Artificial neural networks and the study of evolution of prey coloration
2007 (English)In: Philosophical Transactions of the Royal Society B, Vol. 362, 421-430 p.Article in journal (Refereed) Published
In this paper, I investigate the use of artificial neural networks in the study of prey coloration. I briefly review the anti-predator functions of prey coloration and describe both in general terms and with help of two studies as specific examples the use of neural network models in the research on prey coloration. The first example investigates the effect of visual complexity of background on evolution of camouflage. The second example deals with the evolutionary choice of defence strategy, crypsis or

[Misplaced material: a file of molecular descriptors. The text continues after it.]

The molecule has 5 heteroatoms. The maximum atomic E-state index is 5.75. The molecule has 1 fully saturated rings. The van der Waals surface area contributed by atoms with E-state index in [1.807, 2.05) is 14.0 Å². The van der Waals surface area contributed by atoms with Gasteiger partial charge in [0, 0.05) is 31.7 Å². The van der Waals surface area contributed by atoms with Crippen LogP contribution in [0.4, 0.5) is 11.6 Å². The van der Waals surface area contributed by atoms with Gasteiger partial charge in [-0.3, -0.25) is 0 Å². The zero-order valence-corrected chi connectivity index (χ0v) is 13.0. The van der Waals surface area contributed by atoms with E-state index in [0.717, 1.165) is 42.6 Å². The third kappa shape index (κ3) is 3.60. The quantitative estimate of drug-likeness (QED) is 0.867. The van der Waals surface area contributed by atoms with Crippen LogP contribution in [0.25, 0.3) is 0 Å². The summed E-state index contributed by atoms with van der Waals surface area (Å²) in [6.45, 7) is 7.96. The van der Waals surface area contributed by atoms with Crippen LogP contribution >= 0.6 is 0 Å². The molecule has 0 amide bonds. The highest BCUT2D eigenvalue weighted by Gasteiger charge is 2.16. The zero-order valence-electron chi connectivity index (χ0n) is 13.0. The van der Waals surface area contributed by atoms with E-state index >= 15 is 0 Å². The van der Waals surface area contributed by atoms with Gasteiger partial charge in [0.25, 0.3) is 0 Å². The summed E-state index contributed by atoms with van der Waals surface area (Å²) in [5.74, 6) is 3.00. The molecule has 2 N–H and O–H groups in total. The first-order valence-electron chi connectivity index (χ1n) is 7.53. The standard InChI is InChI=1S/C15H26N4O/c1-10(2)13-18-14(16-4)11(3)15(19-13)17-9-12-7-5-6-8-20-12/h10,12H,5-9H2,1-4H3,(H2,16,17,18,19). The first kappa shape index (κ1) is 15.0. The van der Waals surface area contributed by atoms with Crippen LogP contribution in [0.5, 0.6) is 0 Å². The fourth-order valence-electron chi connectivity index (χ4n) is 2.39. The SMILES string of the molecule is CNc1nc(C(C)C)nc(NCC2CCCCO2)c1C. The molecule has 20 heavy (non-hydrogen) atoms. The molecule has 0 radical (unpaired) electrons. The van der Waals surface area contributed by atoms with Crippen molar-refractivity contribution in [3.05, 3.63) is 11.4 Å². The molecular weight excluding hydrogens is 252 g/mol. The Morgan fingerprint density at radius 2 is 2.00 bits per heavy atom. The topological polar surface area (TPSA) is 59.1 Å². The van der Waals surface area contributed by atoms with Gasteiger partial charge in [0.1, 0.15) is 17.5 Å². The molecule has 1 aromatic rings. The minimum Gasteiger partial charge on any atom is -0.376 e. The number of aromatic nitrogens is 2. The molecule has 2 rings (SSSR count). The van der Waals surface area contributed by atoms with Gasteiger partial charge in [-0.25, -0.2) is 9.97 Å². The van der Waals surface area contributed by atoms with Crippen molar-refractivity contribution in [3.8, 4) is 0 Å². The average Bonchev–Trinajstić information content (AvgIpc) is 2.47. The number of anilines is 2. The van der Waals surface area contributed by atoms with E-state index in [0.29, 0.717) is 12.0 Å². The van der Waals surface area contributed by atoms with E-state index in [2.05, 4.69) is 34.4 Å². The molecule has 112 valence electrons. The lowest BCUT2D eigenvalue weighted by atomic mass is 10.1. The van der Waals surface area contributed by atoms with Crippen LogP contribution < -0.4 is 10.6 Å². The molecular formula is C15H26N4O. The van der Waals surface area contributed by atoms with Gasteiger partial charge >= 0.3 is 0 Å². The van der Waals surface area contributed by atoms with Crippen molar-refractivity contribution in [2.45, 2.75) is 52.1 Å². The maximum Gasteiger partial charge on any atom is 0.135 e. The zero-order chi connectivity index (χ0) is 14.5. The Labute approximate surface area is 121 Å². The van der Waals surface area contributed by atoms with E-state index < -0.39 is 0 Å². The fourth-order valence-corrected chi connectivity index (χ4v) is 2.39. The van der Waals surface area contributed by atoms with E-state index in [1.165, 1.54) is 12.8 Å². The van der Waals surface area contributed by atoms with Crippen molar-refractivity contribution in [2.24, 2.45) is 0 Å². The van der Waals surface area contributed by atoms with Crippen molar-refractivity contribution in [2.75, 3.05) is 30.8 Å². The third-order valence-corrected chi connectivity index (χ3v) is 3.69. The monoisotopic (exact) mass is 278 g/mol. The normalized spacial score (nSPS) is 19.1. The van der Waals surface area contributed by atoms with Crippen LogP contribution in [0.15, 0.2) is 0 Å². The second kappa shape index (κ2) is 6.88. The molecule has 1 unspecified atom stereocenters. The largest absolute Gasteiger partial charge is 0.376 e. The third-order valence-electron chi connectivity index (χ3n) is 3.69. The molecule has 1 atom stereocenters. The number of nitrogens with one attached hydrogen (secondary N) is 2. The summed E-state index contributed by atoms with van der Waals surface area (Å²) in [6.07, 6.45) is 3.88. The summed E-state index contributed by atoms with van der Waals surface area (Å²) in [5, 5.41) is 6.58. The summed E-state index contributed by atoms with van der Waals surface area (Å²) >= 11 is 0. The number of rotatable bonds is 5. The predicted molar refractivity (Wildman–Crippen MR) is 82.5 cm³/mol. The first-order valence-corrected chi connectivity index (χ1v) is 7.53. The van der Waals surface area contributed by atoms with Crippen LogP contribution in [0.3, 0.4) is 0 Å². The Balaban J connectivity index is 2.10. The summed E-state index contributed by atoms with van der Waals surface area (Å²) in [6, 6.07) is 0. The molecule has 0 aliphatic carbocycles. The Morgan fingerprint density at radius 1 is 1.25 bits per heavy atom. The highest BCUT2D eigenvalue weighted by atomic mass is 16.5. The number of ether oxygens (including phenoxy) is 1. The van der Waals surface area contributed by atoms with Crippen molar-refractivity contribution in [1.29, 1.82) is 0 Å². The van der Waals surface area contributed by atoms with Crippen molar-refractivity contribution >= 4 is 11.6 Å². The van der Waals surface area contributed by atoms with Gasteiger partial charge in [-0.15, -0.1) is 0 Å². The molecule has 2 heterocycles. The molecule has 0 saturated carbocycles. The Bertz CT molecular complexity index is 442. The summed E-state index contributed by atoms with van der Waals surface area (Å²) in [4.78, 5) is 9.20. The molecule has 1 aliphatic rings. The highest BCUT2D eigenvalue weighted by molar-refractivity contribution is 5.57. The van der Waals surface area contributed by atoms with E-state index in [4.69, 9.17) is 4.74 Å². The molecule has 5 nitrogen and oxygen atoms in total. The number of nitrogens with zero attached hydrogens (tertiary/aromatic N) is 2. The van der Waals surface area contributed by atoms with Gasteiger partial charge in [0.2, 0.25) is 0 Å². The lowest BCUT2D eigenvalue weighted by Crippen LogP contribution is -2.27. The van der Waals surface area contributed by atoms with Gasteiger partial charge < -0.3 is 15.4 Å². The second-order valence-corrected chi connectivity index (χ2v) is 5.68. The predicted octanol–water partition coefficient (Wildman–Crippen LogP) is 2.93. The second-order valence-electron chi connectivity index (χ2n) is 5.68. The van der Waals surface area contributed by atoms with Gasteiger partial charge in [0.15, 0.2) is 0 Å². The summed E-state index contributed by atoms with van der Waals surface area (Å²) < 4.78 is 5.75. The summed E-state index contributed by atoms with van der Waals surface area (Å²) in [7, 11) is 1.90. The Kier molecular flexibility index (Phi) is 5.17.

aposematism. I conclude that visual information processing by predators is central in evolution of prey coloration. Therefore, the capability to process patterns as well as to imitate aspects of predator’s information processing and responses to visual information makes neural networks a well-suited modelling approach for the study of prey coloration. In addition, their suitability for evolutionary simulations is an advantage when complex or dynamic interactions are modelled. Since not all
behaviours of neural network models are necessarily biologically relevant, it is important to validate a neural network model with empirical data. Bringing together knowledge about neural networks with knowledge about topics of prey coloration would provide a potential way to deepen our understanding of the specific appearances of prey coloration.
Place, publisher, year, edition, pages
2007. Vol. 362, 421-430 p.
aposematism, camouflage, crypsis, evolutionary simulation, mimicry, perception, predation
IdentifiersURN: urn:nbn:se:su:diva-16160DOI: doi:10.1098/rstb.2006.1969ISI: 000243976200009OAI: oai:DiVA.org:su-16160DiVA: diva2:182680